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We started the conversation throught skype and 1my companinon didn't turn on his web-cam. How to ask the following:

Will we talk without seeing through web cams?

in a more natural non-formal way?

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    In a more natural, non formal way would be: Are we going to talk without using our web cams? OR (but I would never use that, it doesn't make sense really) Will we talk without having our web cams on. I suggest using present continuous here (starting with present continous). Will just doesn't fit here... – eugene_sunic Jun 29 '15 at 20:16
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    Can you clarify who you are talking to? If you are talking to a friend you can make a joke but if you're talking to a client or your boss, you will need to be more respectful. – Catija Jun 30 '15 at 16:57
  • The most common way to say this is actually: "Your video isn't working." – Dylan Cross Jul 10 '15 at 16:04
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Possible combinations that I'd definitely use in a non formal conversation:

  • Are we going to talk without using our web cams?
  • Are we going to talk without having our web cams on?

The point is when starting such conversation, try to use present continuous as much as possible, especially at the starting point of the conversation.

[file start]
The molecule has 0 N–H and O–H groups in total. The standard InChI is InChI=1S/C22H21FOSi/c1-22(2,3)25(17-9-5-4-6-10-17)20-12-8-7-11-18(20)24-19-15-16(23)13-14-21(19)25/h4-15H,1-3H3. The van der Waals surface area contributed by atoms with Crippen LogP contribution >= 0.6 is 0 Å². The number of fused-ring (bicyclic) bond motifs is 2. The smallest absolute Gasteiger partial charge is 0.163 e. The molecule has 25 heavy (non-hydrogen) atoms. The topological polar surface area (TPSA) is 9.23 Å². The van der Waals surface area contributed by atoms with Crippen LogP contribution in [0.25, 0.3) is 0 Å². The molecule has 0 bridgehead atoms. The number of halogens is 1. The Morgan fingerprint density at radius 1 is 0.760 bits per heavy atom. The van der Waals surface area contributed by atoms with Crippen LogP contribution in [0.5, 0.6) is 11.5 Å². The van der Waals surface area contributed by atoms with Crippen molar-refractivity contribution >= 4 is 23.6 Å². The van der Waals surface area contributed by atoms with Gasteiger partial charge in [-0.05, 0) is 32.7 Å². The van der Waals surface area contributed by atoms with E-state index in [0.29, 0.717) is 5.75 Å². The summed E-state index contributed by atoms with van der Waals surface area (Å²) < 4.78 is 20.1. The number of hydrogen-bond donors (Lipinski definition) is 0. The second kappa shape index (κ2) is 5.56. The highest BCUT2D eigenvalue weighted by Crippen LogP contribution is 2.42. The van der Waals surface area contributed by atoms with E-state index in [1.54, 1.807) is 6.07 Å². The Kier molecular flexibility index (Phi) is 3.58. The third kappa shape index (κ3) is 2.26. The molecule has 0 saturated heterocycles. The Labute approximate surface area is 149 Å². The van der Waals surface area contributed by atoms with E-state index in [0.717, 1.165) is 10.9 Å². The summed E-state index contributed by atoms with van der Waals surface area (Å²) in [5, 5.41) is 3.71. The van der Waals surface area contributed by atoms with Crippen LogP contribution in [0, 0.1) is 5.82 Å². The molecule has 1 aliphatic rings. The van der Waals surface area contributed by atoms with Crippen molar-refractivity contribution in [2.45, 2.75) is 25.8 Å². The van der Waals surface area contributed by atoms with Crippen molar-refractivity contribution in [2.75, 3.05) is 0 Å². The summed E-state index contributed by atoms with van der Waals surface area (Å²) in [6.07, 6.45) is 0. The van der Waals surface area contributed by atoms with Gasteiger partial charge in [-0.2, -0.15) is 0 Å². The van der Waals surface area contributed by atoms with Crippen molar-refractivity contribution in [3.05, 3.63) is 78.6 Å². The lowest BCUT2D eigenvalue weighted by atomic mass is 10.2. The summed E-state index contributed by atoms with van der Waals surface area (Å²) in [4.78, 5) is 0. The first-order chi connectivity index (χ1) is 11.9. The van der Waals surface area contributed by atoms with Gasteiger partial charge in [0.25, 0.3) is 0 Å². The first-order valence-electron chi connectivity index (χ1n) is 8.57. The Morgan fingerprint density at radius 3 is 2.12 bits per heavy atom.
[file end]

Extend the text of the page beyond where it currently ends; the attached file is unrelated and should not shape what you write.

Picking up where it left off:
Will we talk without seeing through web cams?

The sentence that you are using is utterly unnatural. However, if you really want to stick to it then surplus it:

Will we talk without seeing each other through web cams?

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As I said in my comment, what you say really depends on who you're talking to.

You have a couple of different options but my preference is to "blame the technology".

You can say something like:

Hold on a minute [sir/ma'am/Mr. Jones/Sally], I'm not getting video... do you want to do this voice-only or should we try to get video running?

This can work for just about anyone. It lets you say that you're not receiving video and you're making an assumption that it's a technical issue but giving them the chance to say that they are OK with a voice-only conversation. If they do want video, you can try to figure out what's wrong.

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  • Interesting, but couldn't you explain the phrase get video running. To me, it looks a bit confused. What in general does mean get sth running, if it can use it in general... – Dmitrii Bundin Jun 30 '15 at 19:08
  • @DmitryBundin "running" means "working". Definitions 6 and 7. – Catija Jul 1 '15 at 4:59
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Are we not going to use the video?

or

Are you going to turn your video on?

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    Are you going to turn your video on? could be misunderstood as being a demand. I might ask "Do you want to use video, or just audio?" – ColleenV parted ways Jun 29 '15 at 20:34
  • Are we not going to use the video????? – eugene_sunic Jun 30 '15 at 10:26
  • I think in any informal case, the second wouldn't be inappropriate as demanding. – Dylan Cross Jul 10 '15 at 16:02
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As you said , the person on the other side is your companion and you want to use a non-formal way, thus I would have used some thing like this

Can we talk with our skype video turned on?

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